Tale of hate that shocked world

The Jewish Chronicle - - WORLD NEWS - BY TOBY AXELROD Toby Axelrod is the JC’s Ber­lin cor­re­spon­dent

OUR STORY about the fam­ily in Ber­lin whose teenage son was sub­jected to an­ti­semitism by Mus­lim class­mates took the in­ter­na­tional me­dia by storm.

With this story, a door opened for peo­ple to talk about a fes­ter­ing topic. And talk they did. Since the story was pub­lished in the JC, it has been cov­ered by at least 18 Ger­man news or­gan­i­sa­tions, and this week ap­peared in the Sun and the Times.

One rea­son the story drew at­ten­tion: it con­fronted an is­sue with com­plex po­lit­i­cal im­pli­ca­tions: an­ti­semitism among Ger­man-born Mus­lim youth.

It is now com­mon in Ger­many to recog­nise and con­demn the an­ti­semitism of the ex­treme right — which is re­spon­si­ble for most vi­o­lent crimes against mi­nori­ties in the coun­try — as well as that of the ex­treme left and within main­stream so­ci­ety.

But dis­cussing Mus­lim an­ti­semitism is more ta­boo. Some peo­ple fear be­ing ac­cused of stereo­typ­ing. Some avoid the is­sue be­cause they sus­pect that what oth­ers call an­ti­semitism is sim­ply crit­i­cism of Is­rael.

On the other side, there are peo­ple

wait­ing to use sto­ries of Mus­lim an­ti­semitism to feed neg­a­tive stereo­types and push pop­ulist po­lit­i­cal agen­das. This is a fright­en­ing trend, espe­cially in Europe’s cur­rent po­lit­i­cal cli­mate.

But to deny that there is a prob­lem of an­ti­semitism in the schools is equally dan­ger­ous.

Af­ter all, in Ger­many we’ve been hear­ing about the prob­lem for years from teach­ers, par­ents, pupils: the pop­u­lar­ity of “Jude” as an in­sult in play­grounds; chil­dren whose par­ents, im­mi­grants from Arab coun­tries, will not al­low them on a class trip to a con­cen­tra­tion camp memo­rial; kids who re­peat con­spir­acy the­o­ries about Jews and Is­rael and 9-11 — and so on.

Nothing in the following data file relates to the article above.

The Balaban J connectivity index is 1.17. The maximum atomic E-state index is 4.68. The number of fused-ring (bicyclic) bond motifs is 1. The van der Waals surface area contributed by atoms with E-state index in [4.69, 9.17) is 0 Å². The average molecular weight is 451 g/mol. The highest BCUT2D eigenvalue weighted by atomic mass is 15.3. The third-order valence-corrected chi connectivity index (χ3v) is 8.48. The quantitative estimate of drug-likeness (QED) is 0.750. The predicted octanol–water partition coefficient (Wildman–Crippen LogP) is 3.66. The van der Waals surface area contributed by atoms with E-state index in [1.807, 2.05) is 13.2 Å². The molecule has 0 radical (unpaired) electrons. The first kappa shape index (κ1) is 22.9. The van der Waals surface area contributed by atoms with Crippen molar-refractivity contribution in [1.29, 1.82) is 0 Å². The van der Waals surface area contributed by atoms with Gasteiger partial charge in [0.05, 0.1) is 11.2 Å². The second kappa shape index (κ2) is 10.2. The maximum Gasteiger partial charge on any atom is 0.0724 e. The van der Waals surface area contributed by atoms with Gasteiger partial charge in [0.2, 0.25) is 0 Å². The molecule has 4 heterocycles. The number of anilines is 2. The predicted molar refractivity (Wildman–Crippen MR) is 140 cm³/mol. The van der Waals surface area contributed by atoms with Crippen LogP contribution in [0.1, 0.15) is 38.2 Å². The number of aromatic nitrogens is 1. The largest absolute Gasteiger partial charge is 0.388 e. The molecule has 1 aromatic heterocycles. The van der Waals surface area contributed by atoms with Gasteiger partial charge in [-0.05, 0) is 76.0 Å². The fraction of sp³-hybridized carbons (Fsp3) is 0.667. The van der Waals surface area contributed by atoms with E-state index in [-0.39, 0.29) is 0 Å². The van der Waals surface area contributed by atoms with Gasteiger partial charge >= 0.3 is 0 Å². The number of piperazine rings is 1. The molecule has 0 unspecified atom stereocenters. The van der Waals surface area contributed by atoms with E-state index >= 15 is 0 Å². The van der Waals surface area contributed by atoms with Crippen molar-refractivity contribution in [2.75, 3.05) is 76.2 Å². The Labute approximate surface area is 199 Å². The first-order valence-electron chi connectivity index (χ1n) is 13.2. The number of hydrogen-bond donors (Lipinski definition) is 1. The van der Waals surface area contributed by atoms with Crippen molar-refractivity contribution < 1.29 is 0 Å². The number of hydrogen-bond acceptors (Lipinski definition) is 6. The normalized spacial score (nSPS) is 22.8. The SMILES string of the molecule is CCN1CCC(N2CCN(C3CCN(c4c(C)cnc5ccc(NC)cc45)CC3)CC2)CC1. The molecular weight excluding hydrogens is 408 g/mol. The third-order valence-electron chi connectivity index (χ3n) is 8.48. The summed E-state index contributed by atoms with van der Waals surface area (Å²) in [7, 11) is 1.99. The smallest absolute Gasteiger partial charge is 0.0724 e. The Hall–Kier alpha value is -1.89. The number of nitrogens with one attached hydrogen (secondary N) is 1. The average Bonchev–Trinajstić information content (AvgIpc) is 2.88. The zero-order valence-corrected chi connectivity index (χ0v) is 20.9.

The prob­lem has been recog­nised as real by nu­mer­ous NGOs, mu­se­ums, Jewish or­gan­i­sa­tions and Holo­caust memo­ri­als — too many to name here — that have been work­ing in schools in Ber­lin and else­where on is­sues re­lated to an­ti­semitism and xeno­pho­bia; some groups specif­i­cally part­ner Jews and Mus­lims in such ef­forts. Most of these projects work on shoe­string bud­gets. Vir­tu­ally all of them de­serve more sup­port, be­cause they must mul­ti­ply their ef­forts. This de­spite the fact that their suc- cess is hard to gauge quan­ti­ta­tively – be­cause the prob­lem does not ever go away. Jour­nal­ists or other ob­servers are rarely al­lowed to sit in on school pro­grammes, sup­pos­edly be­cause class­room dy­nam­ics can so eas­ily be up­set by a stranger’s pres­ence. But, anec­do­tally, the ef­forts pay off: pupils do learn to recog­nise how easy it is to be ma­nip­u­lated to hate. They cross a thresh­old to self-aware­ness. And be­come part­ners in the ef­fort to raise aware­ness among peers.

Since so much hap­pens be­hind the scenes, it is easy to ig­nore or forget about Ger­many’s school play­ground an­ti­semitism. Most such sto­ries are not told: Par­ents want to spare their fam­i­lies me­dia at­ten­tion, schools want to avoid bad pub­lic­ity.

By go­ing pub­lic, this Ber­lin fam­ily made a big­ger com­mit­ment: to openly con­front a very real prob­lem with­out fall­ing prey to small-minded po­lit­i­cal agen­das or be­ing used in peo­ple’s games. Any­one who hoped to find in them a poster-fam­ily for anti-Mus­lim rhetoric will be dis­ap­pointed.

What they care about is, above all, their son’s well-be­ing. A po­lit­i­cally lib­eral Jewish fam­ily, they had wanted their boy to be in a school with chil­dren of many back­grounds. And they still be­lieve change is pos­si­ble – just not with their son as the guinea pig.

Peo­ple fear be­ing ac­cused of us­ing stereo­types

Friede­nauer Ge­mein­schaftss­chule, Ber­lin school where the boy was bul­lied

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